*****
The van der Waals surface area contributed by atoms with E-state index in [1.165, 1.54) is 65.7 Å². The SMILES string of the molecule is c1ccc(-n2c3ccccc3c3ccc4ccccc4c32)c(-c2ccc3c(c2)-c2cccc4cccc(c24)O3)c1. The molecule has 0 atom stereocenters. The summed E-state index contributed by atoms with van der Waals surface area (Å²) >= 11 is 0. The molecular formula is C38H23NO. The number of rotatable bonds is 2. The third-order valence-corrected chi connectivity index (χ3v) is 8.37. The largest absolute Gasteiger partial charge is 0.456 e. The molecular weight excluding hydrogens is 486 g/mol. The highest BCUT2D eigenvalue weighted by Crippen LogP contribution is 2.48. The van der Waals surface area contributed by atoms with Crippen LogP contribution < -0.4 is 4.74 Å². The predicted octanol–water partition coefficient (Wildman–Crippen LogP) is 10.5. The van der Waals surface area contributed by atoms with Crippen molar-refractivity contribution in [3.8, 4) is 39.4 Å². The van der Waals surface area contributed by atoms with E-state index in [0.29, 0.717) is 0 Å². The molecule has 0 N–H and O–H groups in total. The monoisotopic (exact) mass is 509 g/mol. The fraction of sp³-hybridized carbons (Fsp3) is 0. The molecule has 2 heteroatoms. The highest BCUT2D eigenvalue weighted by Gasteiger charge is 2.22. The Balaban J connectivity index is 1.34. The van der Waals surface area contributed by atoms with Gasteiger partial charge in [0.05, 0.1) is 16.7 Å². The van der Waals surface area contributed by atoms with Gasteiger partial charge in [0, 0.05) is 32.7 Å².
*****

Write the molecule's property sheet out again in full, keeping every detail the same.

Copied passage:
The van der Waals surface area contributed by atoms with E-state index in [1.165, 1.54) is 65.7 Å². The SMILES string of the molecule is c1ccc(-n2c3ccccc3c3ccc4ccccc4c32)c(-c2ccc3c(c2)-c2cccc4cccc(c24)O3)c1. The molecule has 0 atom stereocenters. The summed E-state index contributed by atoms with van der Waals surface area (Å²) >= 11 is 0. The molecular formula is C38H23NO. The number of rotatable bonds is 2. The third-order valence-corrected chi connectivity index (χ3v) is 8.37. The largest absolute Gasteiger partial charge is 0.456 e. The molecular weight excluding hydrogens is 486 g/mol. The highest BCUT2D eigenvalue weighted by Crippen LogP contribution is 2.48. The van der Waals surface area contributed by atoms with Crippen LogP contribution < -0.4 is 4.74 Å². The predicted octanol–water partition coefficient (Wildman–Crippen LogP) is 10.5. The van der Waals surface area contributed by atoms with Crippen molar-refractivity contribution in [3.8, 4) is 39.4 Å². The van der Waals surface area contributed by atoms with E-state index in [0.29, 0.717) is 0 Å². The molecule has 0 N–H and O–H groups in total. The monoisotopic (exact) mass is 509 g/mol. The fraction of sp³-hybridized carbons (Fsp3) is 0. The molecule has 2 heteroatoms. The highest BCUT2D eigenvalue weighted by Gasteiger charge is 2.22. The Balaban J connectivity index is 1.34. The van der Waals surface area contributed by atoms with Gasteiger partial charge in [0.05, 0.1) is 16.7 Å². The van der Waals surface area contributed by atoms with Gasteiger partial charge in [0, 0.05) is 32.7 Å².